The European trip, while expensive these days for Americans, is still near the top of many people’s travel list. Like anywhere, there are ways to do it more inexpensively. One of the best ways to get around Europe is by train; RailEurope offers various passes within countries and between countries, from one ticket to multi-day and month passes.
I recently took a trip in Switzerland that was done entirely via public transport; using a SwissPass, I traveled the country by train, bus, boat and even aerial cable car. Traveling this way was not only super easy, but a really wonderful way to see the country. Since RailEurope combines the maps, schedules and fares for over 50 different train companies across Europe, it really is the one-stop place to plan and book European rail travel.
Traveling by train in Europe, I found that a few little tips can really help make your trip more efficient, enjoyable and easier.”Rail Europe has had a long time relationship with back packers,” says Melanie Albaric of RailEurope. “The passes we distribute allow them to connect so many places in such an easy fashion that totally suits this way of traveling allowing spontaneity and to explore more.”
Here are my top tips for traveling by public transportation in Europe:
One of the beautiful things about having a rail pass is that you can hop off the train and spend the day, or a few hours, seeing places along your journey’s route. The biggest problem with doing this is always luggage – do you want to have to lug it around with you all day?
Fortunately, most major train stations have a left luggage facility offering either self-serve luggage lockers or staffed luggage facilities. You may not find as many of these types of services available in the UK, France, Spain and Italy.
Keep in mind that there is a fee to store your luggage at a train station. Typically, stations will charge a flat rate to rent a luggage locker that you’re free to fill. For staffed luggage facilities, you may incur a “per bag” fee. In either case, the fee is usually under 10 Euros. If you do leave your bags, be sure to keep some money in your pockets for the luggage lockers.
With my SwissPass, I was also able to get free entry into more than 400 museums (not that I went to them all!). The pass was also a museum pass, and offered discounts at other places as well including restaurants and shops. It was also good for riding any public transportation in any city for free — and that is the same in Germany as well.
Throughout Europe, The Eurail Pass comes with a whole Bonus section that gives a lot of discounts including ferry tickets, day trips and sightseeing tours, wi-fi discounts and more. Here is a blog post that outlines this in more detail.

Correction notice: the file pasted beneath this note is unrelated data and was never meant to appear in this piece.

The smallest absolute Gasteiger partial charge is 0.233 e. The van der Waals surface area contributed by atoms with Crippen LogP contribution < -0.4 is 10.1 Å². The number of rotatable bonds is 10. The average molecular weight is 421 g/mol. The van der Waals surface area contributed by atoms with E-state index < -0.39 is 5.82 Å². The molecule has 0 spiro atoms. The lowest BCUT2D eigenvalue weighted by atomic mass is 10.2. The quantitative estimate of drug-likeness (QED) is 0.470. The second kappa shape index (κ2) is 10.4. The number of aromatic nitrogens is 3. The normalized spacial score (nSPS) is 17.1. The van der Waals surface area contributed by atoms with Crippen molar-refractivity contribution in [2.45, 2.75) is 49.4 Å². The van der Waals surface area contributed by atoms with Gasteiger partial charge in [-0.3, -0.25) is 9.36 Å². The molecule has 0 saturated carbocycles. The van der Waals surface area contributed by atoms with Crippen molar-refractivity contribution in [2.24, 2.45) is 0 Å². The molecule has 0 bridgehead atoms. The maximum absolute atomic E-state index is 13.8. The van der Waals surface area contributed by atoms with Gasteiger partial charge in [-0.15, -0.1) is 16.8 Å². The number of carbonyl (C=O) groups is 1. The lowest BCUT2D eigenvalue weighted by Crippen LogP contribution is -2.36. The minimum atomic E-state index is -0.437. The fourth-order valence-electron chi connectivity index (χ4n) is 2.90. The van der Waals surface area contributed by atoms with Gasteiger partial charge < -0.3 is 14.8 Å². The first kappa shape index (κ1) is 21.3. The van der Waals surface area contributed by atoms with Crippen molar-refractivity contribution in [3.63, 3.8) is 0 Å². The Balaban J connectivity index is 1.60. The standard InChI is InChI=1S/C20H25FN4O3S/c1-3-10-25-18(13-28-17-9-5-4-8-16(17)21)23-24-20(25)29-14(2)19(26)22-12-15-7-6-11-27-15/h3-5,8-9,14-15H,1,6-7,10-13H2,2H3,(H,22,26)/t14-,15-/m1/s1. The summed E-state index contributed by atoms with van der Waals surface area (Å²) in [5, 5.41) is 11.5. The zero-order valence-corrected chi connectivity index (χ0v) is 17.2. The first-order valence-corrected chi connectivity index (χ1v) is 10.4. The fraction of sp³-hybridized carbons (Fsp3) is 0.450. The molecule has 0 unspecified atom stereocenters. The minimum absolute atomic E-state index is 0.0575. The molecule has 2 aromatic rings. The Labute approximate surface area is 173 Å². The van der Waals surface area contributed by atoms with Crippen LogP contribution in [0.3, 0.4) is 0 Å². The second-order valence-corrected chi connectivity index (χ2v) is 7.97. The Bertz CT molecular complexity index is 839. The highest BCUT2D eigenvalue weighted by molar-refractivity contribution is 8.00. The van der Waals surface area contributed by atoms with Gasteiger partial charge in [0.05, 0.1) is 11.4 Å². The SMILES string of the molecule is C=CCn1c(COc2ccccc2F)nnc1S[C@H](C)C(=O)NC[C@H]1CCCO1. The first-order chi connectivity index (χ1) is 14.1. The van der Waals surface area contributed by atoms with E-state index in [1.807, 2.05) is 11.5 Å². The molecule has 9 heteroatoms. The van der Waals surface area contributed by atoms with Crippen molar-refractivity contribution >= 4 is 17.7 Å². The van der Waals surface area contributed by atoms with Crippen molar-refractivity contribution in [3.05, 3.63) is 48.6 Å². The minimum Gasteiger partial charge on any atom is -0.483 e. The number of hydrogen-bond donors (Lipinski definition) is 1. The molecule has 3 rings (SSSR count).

As a general rule, train stations are the heartbeat of the cities since they have shops open when shops are closed everywhere else. Some of the main train stations in larger European cities offer lounges. Access to lounges depends on the type of ticket you have; generally a first class (Premier and for some trains, Comfort) ticket is needed.
Trains that offer lounge access are:
As I discovered in Switzerland when my SwissPass allowed me to travel on boats, trams and buses along with trains, RailEurope passes aren’t just for train travel. They also offer options that allow you to combine rail tickets with a rental car, and even offer hotel booking.
Exclusively offered by Rail Europe, a Rail ‘n Drive pass combines a rail pass along with a certain number of car rental days. This allows you to use the mode of transportation most convenient at every step of your European itinerary.
If your travel plans take you to Switzerland (and lucky you!), there are some extra services available in that country that make hopping around via train even easier. The Fast Baggage service offers same-day baggage delivery between 45 cities and holiday destinations throughout Switzerland.
Items considered “fast baggage” are suitcases, bags, skis, snowboards, sleds, and strollers. Skis, snowboards and ski boots are transported in protective covering provided by the baggage company. This service is often used for popular winter destinations where large equipment and skis might be in transit, including: Basel SBB, Bern, Chur, Genève Interlaken, Lausanne, Locarno, Lugano, Luzern, Montreux, Mürren, St. Moritz, Wengen, Zermatt and Zürich.
Fly Rail Baggage service offers to send Luggage directly to more than 50 Swiss railway stations from any carrier at any North American Airport. This can be done for the following items:
Baggage will pass through customs and will arrive at the final destination up to 12 hours after arriving at the airport. Fly Rail Baggage can be used within 6 months of purchase.